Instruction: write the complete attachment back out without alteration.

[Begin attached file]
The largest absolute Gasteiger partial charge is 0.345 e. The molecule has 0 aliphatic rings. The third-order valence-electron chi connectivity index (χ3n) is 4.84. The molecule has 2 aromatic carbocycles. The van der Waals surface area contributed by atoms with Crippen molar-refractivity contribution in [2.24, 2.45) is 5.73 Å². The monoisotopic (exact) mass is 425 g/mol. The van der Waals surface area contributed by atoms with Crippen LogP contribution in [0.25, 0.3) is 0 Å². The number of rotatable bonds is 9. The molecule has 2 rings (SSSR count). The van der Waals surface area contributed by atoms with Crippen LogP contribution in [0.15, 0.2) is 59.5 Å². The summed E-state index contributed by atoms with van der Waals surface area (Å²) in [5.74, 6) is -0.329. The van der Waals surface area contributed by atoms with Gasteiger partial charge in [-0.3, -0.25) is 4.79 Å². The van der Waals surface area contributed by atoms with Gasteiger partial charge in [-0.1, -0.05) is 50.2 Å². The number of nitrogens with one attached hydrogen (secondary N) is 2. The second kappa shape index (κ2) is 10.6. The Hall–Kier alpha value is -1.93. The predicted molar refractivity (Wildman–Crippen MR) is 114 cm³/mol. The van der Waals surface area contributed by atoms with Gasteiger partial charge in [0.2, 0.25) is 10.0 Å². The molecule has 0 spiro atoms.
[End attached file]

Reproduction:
The largest absolute Gasteiger partial charge is 0.345 e. The molecule has 0 aliphatic rings. The third-order valence-electron chi connectivity index (χ3n) is 4.84. The molecule has 2 aromatic carbocycles. The van der Waals surface area contributed by atoms with Crippen molar-refractivity contribution in [2.24, 2.45) is 5.73 Å². The monoisotopic (exact) mass is 425 g/mol. The van der Waals surface area contributed by atoms with Crippen LogP contribution in [0.25, 0.3) is 0 Å². The number of rotatable bonds is 9. The molecule has 2 rings (SSSR count). The van der Waals surface area contributed by atoms with Crippen LogP contribution in [0.15, 0.2) is 59.5 Å². The summed E-state index contributed by atoms with van der Waals surface area (Å²) in [5.74, 6) is -0.329. The van der Waals surface area contributed by atoms with Gasteiger partial charge in [-0.3, -0.25) is 4.79 Å². The van der Waals surface area contributed by atoms with Gasteiger partial charge in [-0.1, -0.05) is 50.2 Å². The number of nitrogens with one attached hydrogen (secondary N) is 2. The second kappa shape index (κ2) is 10.6. The Hall–Kier alpha value is -1.93. The predicted molar refractivity (Wildman–Crippen MR) is 114 cm³/mol. The van der Waals surface area contributed by atoms with Gasteiger partial charge in [0.2, 0.25) is 10.0 Å². The molecule has 0 spiro atoms.